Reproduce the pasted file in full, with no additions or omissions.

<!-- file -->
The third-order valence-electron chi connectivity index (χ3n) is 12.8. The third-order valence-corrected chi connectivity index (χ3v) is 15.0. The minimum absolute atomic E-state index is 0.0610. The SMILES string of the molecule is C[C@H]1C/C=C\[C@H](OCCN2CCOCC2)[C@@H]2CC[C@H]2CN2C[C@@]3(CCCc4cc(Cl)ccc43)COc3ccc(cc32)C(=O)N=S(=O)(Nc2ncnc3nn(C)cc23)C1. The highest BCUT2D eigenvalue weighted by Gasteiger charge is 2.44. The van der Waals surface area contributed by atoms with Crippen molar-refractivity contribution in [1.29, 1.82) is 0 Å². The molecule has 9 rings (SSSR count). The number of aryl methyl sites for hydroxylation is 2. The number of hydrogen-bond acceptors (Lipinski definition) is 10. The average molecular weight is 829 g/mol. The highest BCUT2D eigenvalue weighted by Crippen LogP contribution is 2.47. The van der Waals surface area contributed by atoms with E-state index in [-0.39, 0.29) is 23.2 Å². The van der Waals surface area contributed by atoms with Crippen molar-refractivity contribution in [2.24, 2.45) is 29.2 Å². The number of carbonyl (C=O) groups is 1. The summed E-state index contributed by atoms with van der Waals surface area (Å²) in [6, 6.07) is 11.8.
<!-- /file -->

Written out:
The third-order valence-electron chi connectivity index (χ3n) is 12.8. The third-order valence-corrected chi connectivity index (χ3v) is 15.0. The minimum absolute atomic E-state index is 0.0610. The SMILES string of the molecule is C[C@H]1C/C=C\[C@H](OCCN2CCOCC2)[C@@H]2CC[C@H]2CN2C[C@@]3(CCCc4cc(Cl)ccc43)COc3ccc(cc32)C(=O)N=S(=O)(Nc2ncnc3nn(C)cc23)C1. The highest BCUT2D eigenvalue weighted by Gasteiger charge is 2.44. The van der Waals surface area contributed by atoms with Crippen molar-refractivity contribution in [1.29, 1.82) is 0 Å². The molecule has 9 rings (SSSR count). The number of aryl methyl sites for hydroxylation is 2. The number of hydrogen-bond acceptors (Lipinski definition) is 10. The average molecular weight is 829 g/mol. The highest BCUT2D eigenvalue weighted by Crippen LogP contribution is 2.47. The van der Waals surface area contributed by atoms with E-state index in [-0.39, 0.29) is 23.2 Å². The van der Waals surface area contributed by atoms with Crippen molar-refractivity contribution in [2.24, 2.45) is 29.2 Å². The number of carbonyl (C=O) groups is 1. The summed E-state index contributed by atoms with van der Waals surface area (Å²) in [6, 6.07) is 11.8.